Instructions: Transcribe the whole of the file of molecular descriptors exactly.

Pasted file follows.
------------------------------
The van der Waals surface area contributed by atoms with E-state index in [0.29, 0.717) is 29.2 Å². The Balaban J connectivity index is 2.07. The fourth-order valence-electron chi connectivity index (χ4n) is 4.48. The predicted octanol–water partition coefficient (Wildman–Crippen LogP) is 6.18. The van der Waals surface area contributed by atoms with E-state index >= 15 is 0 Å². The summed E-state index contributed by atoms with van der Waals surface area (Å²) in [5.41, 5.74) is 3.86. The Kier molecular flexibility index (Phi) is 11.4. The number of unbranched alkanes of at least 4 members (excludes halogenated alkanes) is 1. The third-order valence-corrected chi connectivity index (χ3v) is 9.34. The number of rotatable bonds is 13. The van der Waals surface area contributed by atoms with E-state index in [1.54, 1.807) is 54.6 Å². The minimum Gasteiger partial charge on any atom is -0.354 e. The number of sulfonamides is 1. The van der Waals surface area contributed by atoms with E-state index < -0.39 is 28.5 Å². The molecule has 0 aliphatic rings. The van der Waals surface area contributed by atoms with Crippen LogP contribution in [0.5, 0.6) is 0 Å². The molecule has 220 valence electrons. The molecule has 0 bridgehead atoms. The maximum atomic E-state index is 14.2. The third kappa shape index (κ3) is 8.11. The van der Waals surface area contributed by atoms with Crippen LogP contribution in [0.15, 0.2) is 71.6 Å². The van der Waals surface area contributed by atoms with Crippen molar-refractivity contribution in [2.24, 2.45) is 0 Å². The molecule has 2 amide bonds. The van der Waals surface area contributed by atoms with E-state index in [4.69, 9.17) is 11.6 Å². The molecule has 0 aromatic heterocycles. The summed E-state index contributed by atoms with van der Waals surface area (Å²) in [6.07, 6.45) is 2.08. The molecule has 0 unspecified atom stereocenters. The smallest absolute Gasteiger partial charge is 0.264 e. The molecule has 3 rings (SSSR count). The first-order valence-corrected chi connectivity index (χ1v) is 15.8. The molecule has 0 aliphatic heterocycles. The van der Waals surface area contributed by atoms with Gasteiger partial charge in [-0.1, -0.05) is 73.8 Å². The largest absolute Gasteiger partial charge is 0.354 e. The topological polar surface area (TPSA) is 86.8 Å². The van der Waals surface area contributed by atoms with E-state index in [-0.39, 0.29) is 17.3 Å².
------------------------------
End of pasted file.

The van der Waals surface area contributed by atoms with E-state index in [0.29, 0.717) is 29.2 Å². The Balaban J connectivity index is 2.07. The fourth-order valence-electron chi connectivity index (χ4n) is 4.48. The predicted octanol–water partition coefficient (Wildman–Crippen LogP) is 6.18. The van der Waals surface area contributed by atoms with E-state index >= 15 is 0 Å². The summed E-state index contributed by atoms with van der Waals surface area (Å²) in [5.41, 5.74) is 3.86. The Kier molecular flexibility index (Phi) is 11.4. The number of unbranched alkanes of at least 4 members (excludes halogenated alkanes) is 1. The third-order valence-corrected chi connectivity index (χ3v) is 9.34. The number of rotatable bonds is 13. The van der Waals surface area contributed by atoms with E-state index in [1.54, 1.807) is 54.6 Å². The minimum Gasteiger partial charge on any atom is -0.354 e. The number of sulfonamides is 1. The van der Waals surface area contributed by atoms with E-state index < -0.39 is 28.5 Å². The molecule has 0 aliphatic rings. The van der Waals surface area contributed by atoms with Crippen LogP contribution in [0.5, 0.6) is 0 Å². The molecule has 220 valence electrons. The molecule has 0 bridgehead atoms. The maximum atomic E-state index is 14.2. The third kappa shape index (κ3) is 8.11. The van der Waals surface area contributed by atoms with Crippen LogP contribution in [0.15, 0.2) is 71.6 Å². The van der Waals surface area contributed by atoms with Crippen molar-refractivity contribution in [2.24, 2.45) is 0 Å². The molecule has 2 amide bonds. The van der Waals surface area contributed by atoms with E-state index in [4.69, 9.17) is 11.6 Å². The molecule has 0 aromatic heterocycles. The summed E-state index contributed by atoms with van der Waals surface area (Å²) in [6.07, 6.45) is 2.08. The molecule has 0 unspecified atom stereocenters. The smallest absolute Gasteiger partial charge is 0.264 e. The molecule has 3 rings (SSSR count). The first-order valence-corrected chi connectivity index (χ1v) is 15.8. The molecule has 0 aliphatic heterocycles. The van der Waals surface area contributed by atoms with Gasteiger partial charge in [-0.1, -0.05) is 73.8 Å². The largest absolute Gasteiger partial charge is 0.354 e. The topological polar surface area (TPSA) is 86.8 Å². The van der Waals surface area contributed by atoms with E-state index in [-0.39, 0.29) is 17.3 Å².